Lukas Graham is a name that has been sweeping the nation since the track “7 years” was released back in 2015. I distinctly remember being extremely taken when first hearing the song — it was one of those tracks where you could feel the heart and soul that resonated within the lyrics. It was unlike any song, and a complete breath of fresh air. But perhaps one of my deepest impressions of this song is when my mom heard it on the radio for the first time. Being from Asia, she doesn’t usually care for songs in English — the radio would be playing during a car ride but she would pay no attention. When the beginning notes started, I saw her grow quiet and actually listen to the song. At its conclusion, she just looked at me and said, “Huh. I like that song.” For an English track, this was VERY high praise. I simply smiled back and said, “I do too.”
I had the privilege of seeing Lukas Graham in concert, and I was so excited. For those of you who don’t know, Lukas Graham is a Danish band composed of Lukas, Mark Falgren on drums, Magnus Larsson on the guitar, and Morten Ristorp on the keys. After watching the band crush their performance at the 2016 Billboard Music Awards, I had high expectations for the show, and boy, I was not disappointed. But I’m getting ahead of myself.
The show took place on January 16th, at The Pageant in St. Louis. For those of you who haven’t been before, I think that the Pageant is just an awesome venue. It’s just big enough to have a variety of sitting or standing options, but also small enough to create a sense of intimacy for any show. The stage is raised up much higher than normal comparative to other venues, which takes some getting used to if you’ve never been there, but it guarantees that you can see the stage from any point in the room, which is an amazing thing, especially if you’re a short girl like me. People streamed in the venue until it was nearly full, and then we waited in anticipation. Throwback hits played through the speakers, while the chatter of the audience floated around the room, just waiting for 8 p.m. to come. About 5 minutes prior, the stage starts to fog up, and you can feel the shift in energy as the anticipation becomes tangible. The opener, Hein Cooper, walks onto the stage, and immediately grasps everyone’s attention — a teenage boy shrieks in excitement right next to me, and I swear, I’ve never heard anyone so happy to see a person walk on stage.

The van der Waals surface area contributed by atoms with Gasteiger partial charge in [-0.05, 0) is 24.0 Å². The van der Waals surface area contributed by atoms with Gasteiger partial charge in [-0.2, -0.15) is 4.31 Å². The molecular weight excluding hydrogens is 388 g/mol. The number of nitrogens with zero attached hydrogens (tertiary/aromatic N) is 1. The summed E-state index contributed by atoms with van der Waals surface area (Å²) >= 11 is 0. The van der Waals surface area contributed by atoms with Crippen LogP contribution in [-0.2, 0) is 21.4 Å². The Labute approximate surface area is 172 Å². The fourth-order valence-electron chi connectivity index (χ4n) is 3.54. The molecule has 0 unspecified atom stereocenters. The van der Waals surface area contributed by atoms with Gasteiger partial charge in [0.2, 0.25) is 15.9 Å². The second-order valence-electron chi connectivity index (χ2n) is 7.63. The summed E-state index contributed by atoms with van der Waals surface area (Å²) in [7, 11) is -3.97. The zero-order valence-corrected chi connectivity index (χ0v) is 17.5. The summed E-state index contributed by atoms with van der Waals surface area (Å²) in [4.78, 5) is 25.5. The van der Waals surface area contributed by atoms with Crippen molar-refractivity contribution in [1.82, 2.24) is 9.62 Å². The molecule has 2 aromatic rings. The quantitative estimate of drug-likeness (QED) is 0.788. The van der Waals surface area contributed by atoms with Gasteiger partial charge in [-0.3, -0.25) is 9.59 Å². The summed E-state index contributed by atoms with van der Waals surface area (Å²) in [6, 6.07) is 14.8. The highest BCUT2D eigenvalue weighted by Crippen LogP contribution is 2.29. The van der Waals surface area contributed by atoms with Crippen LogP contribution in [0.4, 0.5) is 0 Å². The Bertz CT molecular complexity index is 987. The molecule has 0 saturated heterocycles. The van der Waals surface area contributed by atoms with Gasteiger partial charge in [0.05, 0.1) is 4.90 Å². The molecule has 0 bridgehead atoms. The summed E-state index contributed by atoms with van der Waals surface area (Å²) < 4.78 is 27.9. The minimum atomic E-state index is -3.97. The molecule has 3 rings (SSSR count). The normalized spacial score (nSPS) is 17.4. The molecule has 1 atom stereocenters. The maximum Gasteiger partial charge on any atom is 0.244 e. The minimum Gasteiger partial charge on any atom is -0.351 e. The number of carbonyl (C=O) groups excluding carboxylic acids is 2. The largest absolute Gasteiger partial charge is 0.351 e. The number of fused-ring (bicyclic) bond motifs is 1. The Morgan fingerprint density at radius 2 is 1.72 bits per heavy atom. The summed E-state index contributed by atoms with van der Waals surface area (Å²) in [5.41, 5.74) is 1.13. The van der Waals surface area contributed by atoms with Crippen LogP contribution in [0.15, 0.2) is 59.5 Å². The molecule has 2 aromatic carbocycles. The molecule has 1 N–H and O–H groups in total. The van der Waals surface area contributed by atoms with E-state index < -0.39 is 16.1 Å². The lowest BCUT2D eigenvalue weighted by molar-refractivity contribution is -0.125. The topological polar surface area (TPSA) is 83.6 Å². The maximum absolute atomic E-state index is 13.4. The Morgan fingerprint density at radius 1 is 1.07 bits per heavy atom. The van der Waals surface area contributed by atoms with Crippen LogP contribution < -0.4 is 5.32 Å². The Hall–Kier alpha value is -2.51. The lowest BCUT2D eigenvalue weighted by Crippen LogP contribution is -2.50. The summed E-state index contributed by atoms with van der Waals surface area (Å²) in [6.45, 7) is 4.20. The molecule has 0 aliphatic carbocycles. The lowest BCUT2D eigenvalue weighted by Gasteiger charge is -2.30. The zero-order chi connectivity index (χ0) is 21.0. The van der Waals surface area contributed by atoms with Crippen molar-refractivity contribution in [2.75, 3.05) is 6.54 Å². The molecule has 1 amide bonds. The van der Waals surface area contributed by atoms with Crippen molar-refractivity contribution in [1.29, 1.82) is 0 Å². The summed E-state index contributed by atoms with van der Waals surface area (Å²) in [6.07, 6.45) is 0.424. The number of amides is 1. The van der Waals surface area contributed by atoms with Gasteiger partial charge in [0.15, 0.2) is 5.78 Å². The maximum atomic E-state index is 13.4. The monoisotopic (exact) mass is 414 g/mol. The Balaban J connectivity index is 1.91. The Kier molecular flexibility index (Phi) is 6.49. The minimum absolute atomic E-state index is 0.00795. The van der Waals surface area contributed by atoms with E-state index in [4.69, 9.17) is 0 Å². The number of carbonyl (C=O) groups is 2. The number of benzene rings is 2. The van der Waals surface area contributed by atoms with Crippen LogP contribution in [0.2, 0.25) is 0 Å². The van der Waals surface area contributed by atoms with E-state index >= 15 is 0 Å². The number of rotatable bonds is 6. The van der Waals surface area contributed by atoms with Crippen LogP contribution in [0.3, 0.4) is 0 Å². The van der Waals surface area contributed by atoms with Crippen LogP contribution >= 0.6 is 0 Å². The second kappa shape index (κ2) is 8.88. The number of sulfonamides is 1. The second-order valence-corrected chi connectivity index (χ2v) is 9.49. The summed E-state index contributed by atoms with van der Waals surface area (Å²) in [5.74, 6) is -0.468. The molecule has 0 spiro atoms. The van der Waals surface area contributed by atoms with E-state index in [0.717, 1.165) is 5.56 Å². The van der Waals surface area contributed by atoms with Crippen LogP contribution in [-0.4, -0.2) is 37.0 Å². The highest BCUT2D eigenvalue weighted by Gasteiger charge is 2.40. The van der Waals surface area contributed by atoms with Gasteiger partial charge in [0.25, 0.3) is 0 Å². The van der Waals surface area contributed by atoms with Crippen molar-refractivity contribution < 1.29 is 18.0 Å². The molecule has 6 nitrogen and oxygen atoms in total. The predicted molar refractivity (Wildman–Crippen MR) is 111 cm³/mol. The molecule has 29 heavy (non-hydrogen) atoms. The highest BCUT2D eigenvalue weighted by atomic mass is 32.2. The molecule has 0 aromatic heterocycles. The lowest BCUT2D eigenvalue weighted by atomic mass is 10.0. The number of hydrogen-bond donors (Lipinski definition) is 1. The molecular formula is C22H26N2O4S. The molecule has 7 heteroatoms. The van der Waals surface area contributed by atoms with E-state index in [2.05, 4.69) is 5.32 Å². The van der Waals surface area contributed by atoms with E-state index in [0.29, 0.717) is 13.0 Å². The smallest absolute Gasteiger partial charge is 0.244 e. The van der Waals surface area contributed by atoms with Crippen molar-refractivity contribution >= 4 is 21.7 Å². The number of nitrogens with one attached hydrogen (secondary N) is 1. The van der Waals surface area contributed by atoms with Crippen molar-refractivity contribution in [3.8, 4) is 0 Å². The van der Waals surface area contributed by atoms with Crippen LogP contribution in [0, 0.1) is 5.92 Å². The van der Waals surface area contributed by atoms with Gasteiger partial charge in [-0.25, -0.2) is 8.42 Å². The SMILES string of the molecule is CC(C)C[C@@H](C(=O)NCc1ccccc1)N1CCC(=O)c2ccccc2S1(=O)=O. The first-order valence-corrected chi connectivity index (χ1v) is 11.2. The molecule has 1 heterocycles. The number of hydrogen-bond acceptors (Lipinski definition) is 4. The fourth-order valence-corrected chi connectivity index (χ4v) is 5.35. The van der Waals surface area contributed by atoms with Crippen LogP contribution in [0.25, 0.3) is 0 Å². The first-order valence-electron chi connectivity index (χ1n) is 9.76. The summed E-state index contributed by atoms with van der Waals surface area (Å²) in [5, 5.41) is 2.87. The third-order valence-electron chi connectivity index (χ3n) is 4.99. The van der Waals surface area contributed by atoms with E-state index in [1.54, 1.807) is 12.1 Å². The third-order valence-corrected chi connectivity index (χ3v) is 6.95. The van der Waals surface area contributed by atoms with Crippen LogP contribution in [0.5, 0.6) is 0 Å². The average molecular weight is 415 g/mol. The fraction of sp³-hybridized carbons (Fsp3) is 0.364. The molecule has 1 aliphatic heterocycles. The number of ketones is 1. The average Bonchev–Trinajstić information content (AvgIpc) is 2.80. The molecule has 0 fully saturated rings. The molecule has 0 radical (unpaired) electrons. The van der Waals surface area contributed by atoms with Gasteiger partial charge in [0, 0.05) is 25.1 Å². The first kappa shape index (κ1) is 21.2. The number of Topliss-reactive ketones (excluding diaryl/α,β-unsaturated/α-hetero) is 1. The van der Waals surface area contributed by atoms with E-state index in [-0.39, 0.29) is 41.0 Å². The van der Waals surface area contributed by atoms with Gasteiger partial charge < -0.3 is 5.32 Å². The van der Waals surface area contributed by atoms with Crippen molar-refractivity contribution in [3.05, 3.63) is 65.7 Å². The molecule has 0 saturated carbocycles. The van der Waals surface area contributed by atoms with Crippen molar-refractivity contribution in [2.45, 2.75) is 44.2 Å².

It seemed like most people weren’t very familiar with the opening act, so no one really knew what to expect. Hein Cooper is a one man show from Australia, and he surely didn’t disappoint. His first song was a combination of guitar, mixed in with synth vibes, and it created a sultry sound. With the blue lights of the stage illuminating his presence, while the fog from the fog machines filled the stage, the effect was absolutely hypnotic. Through the course of a single song, he had captured the hearts of the audience. He introduces himself, saying it was his first time ever in the city of St. Louis, and the ladies in the crowd are going absolutely wild every time he speaks. Next, he performs his song “The Fear of Missing Out.” The lights turn red, and the audience starts clapping to the beat of the track. Cooper flashes a charming smile at the audience as he sings, “and when it’s good it’s good, and when it’s bad it’s bad,” and truer words have never been spoken. Afterwards, he talks more about how they arrived to the city yesterday, and had “fucking delicious Italian food.” Murmurs run through the audience as they speculate where Hein Cooper was referring to. He also explains that he med Lukas Graham in Montreal spontaneously, before jumping into his last few songs. He’s grooving on stage, and the audience starts to dance as well. His voice is commanding the floor, and his falsetto is effortless, and you can just tell that he’s having the time of his life on stage, and we’re right there next to him.
After Hein leaves the stage, the audience settles back down as we all patiently wait for the main event of the night. A diverse mix of background music plays through the speakers, and I’m so into it, especially when “I Wanna Dance With Somebody” comes on, and everyone starts singing on the top of their lungs, complete with Mariah Carey hand motions when hitting the high note. Everyone’s having a blast, and there’s no longer a bogged down vibe while waiting for Lukas — everyone’s energy is back to 100% when the key change hits. After the song, the crowd gets antsy again. As I look around, there’s one thing that sticks out to me, and that’s the age range that is at this show. There are teenagers, adults, families with small children, and even seniors in the crowd, I have never been to a show with such a wide age demographic, and seeing this truly warmed my heart. I love this show already. It’s 8:55 and the crowd starts chanting — “LUKAS! LUKAS! LUKAS!” and on command, the band takes the stage.
Lukas launches straight into a monologue about his mama and everyone is still screaming at the top of their lungs, as they hop into “Take the World By Storm.” The energy is absolutely electric as the audience’s phones raise to record these first moments. There’s a guitarist rocking a Hawaiian shirt, a keyboardist, and a drummer on stage, as well as a 3 person horn section accompanying Lukas. The lights switch from color to color, illuminating the stage in a rainbow array of hues. “My god ladies and gentlemen!” Lukas says after the first songs and the audience is absolutely losing their minds and screaming louder than I thought was possible. “Drunk in the Morning” is next. It’s a feel good tune and the audience can’t help but sway to this contagious tune. Lukas takes off his sweatshirt, and I hear an audience member just sigh very loudly, saying, “this gets me every time!” After the song, Lukas jumps into a rant how you can never really see the whole arch at a time. Like, you see a third, or two thirds of it, or three fourths of it, but never the whole thing when you’re just driving around. He continues to talk about being from the smallest country, but hey, they had vikings!